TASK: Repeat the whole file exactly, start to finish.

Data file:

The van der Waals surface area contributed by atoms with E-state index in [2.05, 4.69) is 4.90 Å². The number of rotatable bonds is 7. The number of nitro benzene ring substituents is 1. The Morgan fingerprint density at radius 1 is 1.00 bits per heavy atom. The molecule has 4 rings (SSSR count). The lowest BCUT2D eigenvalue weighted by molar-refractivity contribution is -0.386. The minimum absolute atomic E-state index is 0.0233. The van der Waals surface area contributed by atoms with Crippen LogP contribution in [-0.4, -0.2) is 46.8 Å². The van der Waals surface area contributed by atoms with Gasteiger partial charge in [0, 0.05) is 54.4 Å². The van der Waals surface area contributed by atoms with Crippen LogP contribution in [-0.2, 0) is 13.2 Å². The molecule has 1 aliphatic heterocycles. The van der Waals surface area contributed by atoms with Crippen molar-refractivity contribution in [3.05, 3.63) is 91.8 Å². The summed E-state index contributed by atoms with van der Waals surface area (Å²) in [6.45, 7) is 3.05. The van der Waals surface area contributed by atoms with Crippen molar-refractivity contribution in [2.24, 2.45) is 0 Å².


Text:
The van der Waals surface area contributed by atoms with E-state index in [2.05, 4.69) is 4.90 Å². The number of rotatable bonds is 7. The number of nitro benzene ring substituents is 1. The Morgan fingerprint density at radius 1 is 1.00 bits per heavy atom. The molecule has 4 rings (SSSR count). The lowest BCUT2D eigenvalue weighted by molar-refractivity contribution is -0.386. The minimum absolute atomic E-state index is 0.0233. The van der Waals surface area contributed by atoms with Crippen LogP contribution in [-0.4, -0.2) is 46.8 Å². The van der Waals surface area contributed by atoms with Gasteiger partial charge in [0, 0.05) is 54.4 Å². The van der Waals surface area contributed by atoms with Crippen LogP contribution in [-0.2, 0) is 13.2 Å². The molecule has 1 aliphatic heterocycles. The van der Waals surface area contributed by atoms with Crippen molar-refractivity contribution in [3.05, 3.63) is 91.8 Å². The summed E-state index contributed by atoms with van der Waals surface area (Å²) in [6.45, 7) is 3.05. The van der Waals surface area contributed by atoms with Crippen molar-refractivity contribution in [2.24, 2.45) is 0 Å².